“Your kindness shines through.”
I read the simple words on my phone, not expecting them. They were from someone new in my life, a woman almost directly across the world from me, with a twelve-hour time difference between us. I have never seen her, and have known her for less than three weeks. We’ve sent a few messages, both text and voice, and did a video chat. Lauren Schuivens wrote those words out to me.
She’s the leader of Samavira retreats, and also a meditator and transformational facilitator. But to me she’s more like a friendly, kindred spirit that I happily connected with. And I sincerely doubt she had any idea the type of uplifting impact they would have on me. They made me feel:
Seen. Heard. Respected.
Which is what all of us need. Maybe we need it more or less depending on where we are in life. But it’s silly to pretend otherwise.
Seen. Heard. Respected.
But the thing is: this came from a person who barely knows me. But she still knew what I needed. How? How can someone be that insightful to what another person is but also what another person needs.
I believe it’s often grounded in two things:
Sharing stories and meditation. One connects you to others, and one connects you to yourself.
I’m talking about you. Your story. Your personal narrative and experiences. Getting through trauma, getting through sacrifice, getting through hardship.
And sharing it.
Getting through it is hard. Lauren knows this. She does because she has been the victim of acts of violence. She has gotten through these experiences, and knows that telling stories are worth sharing. Which she shared with me. From across the world, through some words typed out on a screen. It may seem ineffective but the power of sharing is empowering, no matter if it’s told in person, online, over the phone, through a song.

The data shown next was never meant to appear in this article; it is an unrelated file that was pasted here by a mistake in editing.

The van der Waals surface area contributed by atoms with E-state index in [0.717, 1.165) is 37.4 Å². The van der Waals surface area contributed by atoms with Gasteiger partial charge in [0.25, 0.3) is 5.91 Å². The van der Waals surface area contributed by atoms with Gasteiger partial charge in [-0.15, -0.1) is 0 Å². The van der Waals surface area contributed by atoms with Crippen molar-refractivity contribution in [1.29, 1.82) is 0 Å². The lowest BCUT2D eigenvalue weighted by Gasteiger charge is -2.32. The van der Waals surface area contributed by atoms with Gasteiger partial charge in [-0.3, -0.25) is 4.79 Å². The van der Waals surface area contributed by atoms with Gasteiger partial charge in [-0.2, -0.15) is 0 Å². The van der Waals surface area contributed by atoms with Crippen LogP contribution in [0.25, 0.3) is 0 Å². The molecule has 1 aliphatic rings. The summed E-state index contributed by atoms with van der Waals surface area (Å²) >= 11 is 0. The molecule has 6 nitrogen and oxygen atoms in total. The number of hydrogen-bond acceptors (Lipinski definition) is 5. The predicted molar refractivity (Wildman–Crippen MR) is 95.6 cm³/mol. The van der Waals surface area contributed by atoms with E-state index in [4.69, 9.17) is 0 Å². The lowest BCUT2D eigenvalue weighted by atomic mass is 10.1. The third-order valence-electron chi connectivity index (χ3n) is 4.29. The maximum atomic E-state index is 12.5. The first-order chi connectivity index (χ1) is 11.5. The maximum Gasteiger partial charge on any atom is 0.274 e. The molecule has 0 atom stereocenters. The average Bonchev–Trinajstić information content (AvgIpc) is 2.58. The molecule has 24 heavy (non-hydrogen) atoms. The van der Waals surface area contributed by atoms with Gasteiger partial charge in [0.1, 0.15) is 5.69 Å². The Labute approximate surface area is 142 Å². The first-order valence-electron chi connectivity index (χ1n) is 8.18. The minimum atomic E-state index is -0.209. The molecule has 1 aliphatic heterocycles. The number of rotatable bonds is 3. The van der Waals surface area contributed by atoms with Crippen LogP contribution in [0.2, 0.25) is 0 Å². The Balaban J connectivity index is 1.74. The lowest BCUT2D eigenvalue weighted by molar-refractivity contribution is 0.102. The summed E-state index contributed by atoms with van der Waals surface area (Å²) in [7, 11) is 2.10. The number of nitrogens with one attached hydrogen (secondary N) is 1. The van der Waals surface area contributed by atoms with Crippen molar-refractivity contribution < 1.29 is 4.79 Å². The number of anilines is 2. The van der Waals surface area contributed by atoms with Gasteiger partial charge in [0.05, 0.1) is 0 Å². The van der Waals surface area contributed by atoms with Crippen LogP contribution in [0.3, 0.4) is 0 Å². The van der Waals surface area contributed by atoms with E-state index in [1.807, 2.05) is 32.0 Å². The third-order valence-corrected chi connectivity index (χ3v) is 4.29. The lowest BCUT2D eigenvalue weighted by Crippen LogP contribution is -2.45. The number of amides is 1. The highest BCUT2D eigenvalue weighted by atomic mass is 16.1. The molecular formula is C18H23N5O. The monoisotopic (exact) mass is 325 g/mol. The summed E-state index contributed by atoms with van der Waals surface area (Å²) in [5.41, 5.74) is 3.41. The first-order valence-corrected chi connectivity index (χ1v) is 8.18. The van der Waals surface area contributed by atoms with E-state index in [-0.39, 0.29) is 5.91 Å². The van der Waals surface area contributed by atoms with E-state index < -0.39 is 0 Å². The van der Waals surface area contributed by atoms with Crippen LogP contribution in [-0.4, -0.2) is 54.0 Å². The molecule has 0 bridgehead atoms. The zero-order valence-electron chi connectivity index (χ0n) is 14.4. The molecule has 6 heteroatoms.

Why? Because sharing a story about your experience lets you know that living through trauma is possible. It tells you more about the strength of humans. It tells you that where there is hurt, there is always love and strength and self-care in response.
It uplifts. And it creates an environment that is honest, open, and respectful.
It creates a space for you to share what you may not have shared, or to express things that you feel and think that you may otherwise be slow to express.
I know that’s what happened to me. I felt more myself, more at ease. I knew what Lauren had been through, I knew how she viewed the world and power of meditation. Which let me be my more authentic self.
And I was seen and heard and respected.
And why meditation? Lauren actually leads meditation workshops and retreats and takes the viewpoint that meditation removes emotional blockages. That meditation connects you to yourself, to your mind. It reminds you who you are. It can be a visualization, or a mantra. Or a walk alone in nature, or watching the waves break on the beach. Lauren had this to say to me about it:
“We become the victim to our story, believing that life is constantly coming at us, overcoming us and however much we try, we can only go so far. This was my bondage; one that meditation helped me see for what it is, a fallacy robbing me of my aliveness. I learned through gradual practice that I am a co-creator of each process of my life. Spiritual teachers say your outer world is a reflection of your inner world, and I began to see this present itself in my daily circumstances; tired days, negative thoughts, always a victim, always blaming, I was co-creating it all. “
Sharing and meditation. Connecting to others, connecting to yourself.
It doesn’t matter who it’s with, how well you may or may not know them. Or if it’s thousands of miles away via phone or email or text. Be kind to others and to yourself. Let someone you know you see them. And to Lauren Schuivens, who made me know I’m seen, heard, and respected:
Your kindness shines through.